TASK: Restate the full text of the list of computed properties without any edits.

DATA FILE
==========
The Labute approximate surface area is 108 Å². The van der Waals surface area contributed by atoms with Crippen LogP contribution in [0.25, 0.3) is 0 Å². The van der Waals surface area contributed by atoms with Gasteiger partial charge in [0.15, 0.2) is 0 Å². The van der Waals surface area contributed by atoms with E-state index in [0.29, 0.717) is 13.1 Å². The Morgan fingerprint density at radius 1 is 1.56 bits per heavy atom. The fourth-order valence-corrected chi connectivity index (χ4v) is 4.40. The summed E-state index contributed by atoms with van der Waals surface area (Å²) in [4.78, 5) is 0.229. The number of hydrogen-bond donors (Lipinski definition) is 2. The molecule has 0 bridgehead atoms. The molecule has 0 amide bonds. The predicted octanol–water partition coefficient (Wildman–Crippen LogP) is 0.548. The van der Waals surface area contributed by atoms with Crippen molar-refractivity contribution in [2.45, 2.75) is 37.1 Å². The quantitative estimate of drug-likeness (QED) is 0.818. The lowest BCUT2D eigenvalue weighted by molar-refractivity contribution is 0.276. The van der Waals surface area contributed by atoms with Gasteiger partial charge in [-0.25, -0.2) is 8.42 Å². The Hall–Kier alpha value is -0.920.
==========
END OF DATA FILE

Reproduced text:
The Labute approximate surface area is 108 Å². The van der Waals surface area contributed by atoms with Crippen LogP contribution in [0.25, 0.3) is 0 Å². The van der Waals surface area contributed by atoms with Gasteiger partial charge in [0.15, 0.2) is 0 Å². The van der Waals surface area contributed by atoms with E-state index in [0.29, 0.717) is 13.1 Å². The Morgan fingerprint density at radius 1 is 1.56 bits per heavy atom. The fourth-order valence-corrected chi connectivity index (χ4v) is 4.40. The summed E-state index contributed by atoms with van der Waals surface area (Å²) in [4.78, 5) is 0.229. The number of hydrogen-bond donors (Lipinski definition) is 2. The molecule has 0 bridgehead atoms. The molecule has 0 amide bonds. The predicted octanol–water partition coefficient (Wildman–Crippen LogP) is 0.548. The van der Waals surface area contributed by atoms with Crippen molar-refractivity contribution in [2.45, 2.75) is 37.1 Å². The quantitative estimate of drug-likeness (QED) is 0.818. The lowest BCUT2D eigenvalue weighted by molar-refractivity contribution is 0.276. The van der Waals surface area contributed by atoms with Gasteiger partial charge in [-0.25, -0.2) is 8.42 Å². The Hall–Kier alpha value is -0.920.